What to report

The incidental committee must report the top 10 sources of payments it receives in the current calendar year and any expenditure or contribution of more than $50 on candidates and political committees. It discloses this information on an Incidental Committee Payments and Political Expenditures Report (C-8 report).

The first C-8 report is due at the time the committee registers. The C-8 report is filed by delivering or mailing the completed form to the PDC office (PO Box 40908, Olympia, WA 98504).

Payments

The committee is required to report the top 10 sources of cumulative payments of $10,000 or more received during the calendar year. This list should include payments for all purposes (unless exempted, as explained below), regardless of whether the nonprofit uses the money to fund political activity. It also must include any sources tied as the tenth largest, so the C-8 report may include more than 10 sources in all.
 
"Payments" for purposes of incidental committee reporting include all monetary transfers or in-kind services (WAC 390-05-521), except when the payment meets all of the following:
  • Is from a private foundation registered as 501(c)(3) entity;
  • Was received pursuant to a contract that explicitly prohibits its use for election campaigns; and
  • Represents less than 25 percent of the incidental committee's total budget. RCW 42.17A.240

If a nonprofit receives a lump-sum payment from multiple people, only that portion that exceeds $10,000 from a single person must be reported. Examples would be a union that receives members dues in an aggregated payment, or an organization that receives one check with the entire proceeds of a fundraiser.

Contributions to campaigns

All contributions, whether monetary or in-kind, must be reported. In-kind contributions can include the use of the nonprofit's staff or property to assist a candidate or ballot measure campaign. They do not include time or money spent on commentary or analysis about a ballot measure, provided it does not advocate specifically a vote for or against the measure.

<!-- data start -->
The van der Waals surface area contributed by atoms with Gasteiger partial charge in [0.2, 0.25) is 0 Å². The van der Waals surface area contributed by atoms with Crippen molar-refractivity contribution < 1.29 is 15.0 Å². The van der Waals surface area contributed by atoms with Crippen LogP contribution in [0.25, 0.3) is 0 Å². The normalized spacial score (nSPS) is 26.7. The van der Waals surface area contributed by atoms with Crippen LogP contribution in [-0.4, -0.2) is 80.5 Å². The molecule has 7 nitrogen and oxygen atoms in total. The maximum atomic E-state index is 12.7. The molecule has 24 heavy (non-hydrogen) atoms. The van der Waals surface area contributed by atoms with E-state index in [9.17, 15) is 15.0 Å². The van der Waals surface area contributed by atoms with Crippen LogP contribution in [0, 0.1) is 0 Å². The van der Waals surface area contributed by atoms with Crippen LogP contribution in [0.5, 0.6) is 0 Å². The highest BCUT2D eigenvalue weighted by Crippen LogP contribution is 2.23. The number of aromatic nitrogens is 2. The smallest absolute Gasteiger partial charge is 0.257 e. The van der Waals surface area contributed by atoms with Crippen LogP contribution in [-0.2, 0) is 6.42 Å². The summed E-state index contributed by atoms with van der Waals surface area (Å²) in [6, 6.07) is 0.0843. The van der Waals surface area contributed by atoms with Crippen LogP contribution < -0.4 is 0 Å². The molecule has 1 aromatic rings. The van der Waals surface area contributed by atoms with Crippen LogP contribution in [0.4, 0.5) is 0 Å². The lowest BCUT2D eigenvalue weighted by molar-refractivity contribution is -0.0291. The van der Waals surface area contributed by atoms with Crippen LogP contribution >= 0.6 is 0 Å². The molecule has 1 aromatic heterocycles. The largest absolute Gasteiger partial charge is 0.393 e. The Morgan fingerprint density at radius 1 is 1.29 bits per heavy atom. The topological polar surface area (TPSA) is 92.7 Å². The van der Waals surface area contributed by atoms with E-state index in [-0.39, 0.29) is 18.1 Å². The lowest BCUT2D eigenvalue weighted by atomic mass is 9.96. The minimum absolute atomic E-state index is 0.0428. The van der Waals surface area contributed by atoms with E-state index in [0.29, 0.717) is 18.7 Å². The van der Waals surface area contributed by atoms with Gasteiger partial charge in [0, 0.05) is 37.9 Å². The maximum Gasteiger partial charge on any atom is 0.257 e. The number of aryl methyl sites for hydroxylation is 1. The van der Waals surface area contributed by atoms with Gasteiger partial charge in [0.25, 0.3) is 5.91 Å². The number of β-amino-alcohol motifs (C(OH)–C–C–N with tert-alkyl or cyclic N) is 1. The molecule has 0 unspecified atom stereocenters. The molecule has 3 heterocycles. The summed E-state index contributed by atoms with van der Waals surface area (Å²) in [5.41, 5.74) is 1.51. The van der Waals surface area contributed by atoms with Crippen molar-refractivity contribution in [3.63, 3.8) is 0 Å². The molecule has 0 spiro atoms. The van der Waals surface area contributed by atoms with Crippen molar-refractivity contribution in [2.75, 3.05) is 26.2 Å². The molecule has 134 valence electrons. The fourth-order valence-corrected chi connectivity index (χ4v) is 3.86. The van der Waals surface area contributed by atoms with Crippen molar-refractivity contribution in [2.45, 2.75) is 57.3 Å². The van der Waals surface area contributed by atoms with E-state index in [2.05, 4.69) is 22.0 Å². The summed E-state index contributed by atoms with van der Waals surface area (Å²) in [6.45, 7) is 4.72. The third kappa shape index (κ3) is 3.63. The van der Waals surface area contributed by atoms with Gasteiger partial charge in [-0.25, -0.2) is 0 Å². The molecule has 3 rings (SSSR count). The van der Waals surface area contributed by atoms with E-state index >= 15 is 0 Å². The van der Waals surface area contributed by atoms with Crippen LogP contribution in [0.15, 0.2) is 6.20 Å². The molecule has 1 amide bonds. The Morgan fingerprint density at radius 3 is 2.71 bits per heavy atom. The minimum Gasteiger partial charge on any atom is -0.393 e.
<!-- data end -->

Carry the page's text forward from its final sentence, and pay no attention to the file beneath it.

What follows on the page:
In-kind contributions occur when a person provides goods, services or anything of value, other than money or its equivalent, to a candidate or political committee free of charge or for less than fair market value. Common examples of in-kind contributions that are reportable include donated office space, printing or polling services, and donated staff time.

Such donations should be reported according to their fair market value, defined in WAC 390-05-235 as "the amount of money which a purchaser willing, but not obligated, to buy would pay a seller, willing, but not obligated, to sell for property, goods or services." See the rule for more details on determining the value of an in-kind contribution.

In-kind contributions do not include time or money spent on commentary or analysis about a ballot measure, provided it does not advocate specifically a vote for or against the measure.

When to report

An incidental committee must file a C-8 report at registration. It must file another C-8 report on the tenth day of each month, if during the preceding month, it:

  • received a payment that would change its top 10 list on the last C-8, or
  • made a contribution to a candidate or political committee of more than $200.

An incidental committee also must file a C-8 report, regardless of activity, on:

  • the 21st and 7th days before an election in which it is participating, and
  • the 10th day of the first month after the election. RCW 42.17A.235

What else to consider

Nonprofits whose only activity is independent expenditures - defined as expenditures that are made in support of or opposition to a candidate but without the candidate's or ballot measure committee's cooperation, consultation or collaboration - may still need to file as incidental committees if such spending exceeds the $25,000 threshold. However, such a nonprofit would report those independent expenditures on a C-6 Independent Spending and Electioneering Communications report. See the form for more information.

What happens at the end of the year

An incidental committee that has no reportable activity in the month of December is automatically dissolved for PDC purposes only on Dec. 31, or upon filing its December C-8 report, whichever occurs later. (A committee may be required to file a C-8 by Jan. 10 of the following calendar year if it had a change in its top 10 sources of payments or it made an additional contribution to a candidate or political committee of more than $200 in December.) WAC 390-16-013

A nonprofit whose only activity is independent expenditures - defined as expenditures that are made in support of or opposition to a candidate but without the candidate's or ballot measure committee's cooperation, consultation or collaboration - may still need to register as an incidental committee in addition to filing a C-6 report.

Please consult the IRS or a lawyer for questions about tax-exempt status and what's allowable political activity.